Blame it

You know the term “you need a chaser?”  A chaser is that wedge of lemon after tequila, the lime in your vodka-soda, gross sugary syrup in a mix drink.  Basically it’s something to cut the alcohol, which does not taste so great but has the potential to make you feel different.  For a time alcohol was my chaser to life’s hiccups or whatever else I found reason to be stressed about but I soon learnt that it doesn’t really work.  I saw a really great quote on a Lululemon sign once about how alcohol will only make you forget the question but never give you the answer.  Those yogis are wise non?

My relationship with alcohol was perilous from the start due to the allure it held as a banned substance in my household.  Everything becomes desirable when it’s unattainable.  Growing up in a Buddhist family, alcohol was a big no-no.  Along with the baggage that comes with having strict Asian parents is the concept that Buddhists’ minds are their most sacred parts of themselves.  So losing control of it to a legal-depressant is far from ideal.  So when I could finally get my hands on it and had the freedom to do whatever the hell I wanted, I got hammered.  It took me a long time to learn about drinking responsibly and knowing my limits.  It also took me awhile to not feel the need to be drunk to have fun.

When I was pregnant and not partaking in the wine I learnt the pleasure of having an intellectually stimulating conversation without having it dull my brain.  It was also nice to never worry about a hangover.  I got more stuff done.  Surprisingly I didn’t actually want to drink again right away after my son was born.  It was close to a year in fact before I indulged which is a far cry from the “party girl” I once was.  It is just not feasible to have a late night and care for a toddler the next day.  The pain is far too great and so not worth it.  So, I’ve learnt the advantages that come with moderation.  Don’t get me wrong, I occasionally still have a jolly good time, I just hydrate and realize that my body cannot handle those 3am nights, nor does it really want to.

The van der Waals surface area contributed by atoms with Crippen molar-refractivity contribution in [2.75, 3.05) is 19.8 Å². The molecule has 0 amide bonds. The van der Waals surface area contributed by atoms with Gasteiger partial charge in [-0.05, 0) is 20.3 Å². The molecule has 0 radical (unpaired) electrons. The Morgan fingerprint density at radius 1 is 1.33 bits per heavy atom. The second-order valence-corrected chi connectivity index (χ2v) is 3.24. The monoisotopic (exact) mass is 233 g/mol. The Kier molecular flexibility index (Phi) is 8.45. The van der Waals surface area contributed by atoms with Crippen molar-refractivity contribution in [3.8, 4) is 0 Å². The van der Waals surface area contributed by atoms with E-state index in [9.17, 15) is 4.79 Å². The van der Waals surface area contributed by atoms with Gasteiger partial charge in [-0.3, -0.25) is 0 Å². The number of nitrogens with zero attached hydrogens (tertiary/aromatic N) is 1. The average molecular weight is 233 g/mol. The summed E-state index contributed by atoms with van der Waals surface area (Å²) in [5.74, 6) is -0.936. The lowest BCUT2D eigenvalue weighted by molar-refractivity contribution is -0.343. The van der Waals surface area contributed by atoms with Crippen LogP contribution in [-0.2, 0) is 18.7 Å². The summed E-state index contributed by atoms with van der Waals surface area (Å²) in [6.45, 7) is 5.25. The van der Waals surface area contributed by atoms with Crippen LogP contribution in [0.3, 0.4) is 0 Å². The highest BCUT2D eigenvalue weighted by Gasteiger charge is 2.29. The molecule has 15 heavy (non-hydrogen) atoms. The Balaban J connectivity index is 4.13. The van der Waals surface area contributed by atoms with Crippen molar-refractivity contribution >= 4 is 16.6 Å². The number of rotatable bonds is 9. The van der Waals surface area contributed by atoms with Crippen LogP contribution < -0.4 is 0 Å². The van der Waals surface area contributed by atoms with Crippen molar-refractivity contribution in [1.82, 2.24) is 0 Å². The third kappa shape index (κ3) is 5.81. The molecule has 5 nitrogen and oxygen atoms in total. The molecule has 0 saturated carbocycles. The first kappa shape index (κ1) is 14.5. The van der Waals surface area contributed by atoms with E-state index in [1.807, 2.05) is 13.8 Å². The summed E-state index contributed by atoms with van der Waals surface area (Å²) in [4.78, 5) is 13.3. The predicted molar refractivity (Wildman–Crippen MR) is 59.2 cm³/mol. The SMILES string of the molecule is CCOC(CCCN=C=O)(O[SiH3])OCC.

We’ve all moved on in our own ways, with or without the babies.  No one really wants to be that old sketchy guy at the bar.  Dude, the party’s over.  Plus, a stiff drink will never fix the situations where acceptance, resilience and character are needed.  If only it was that easy.

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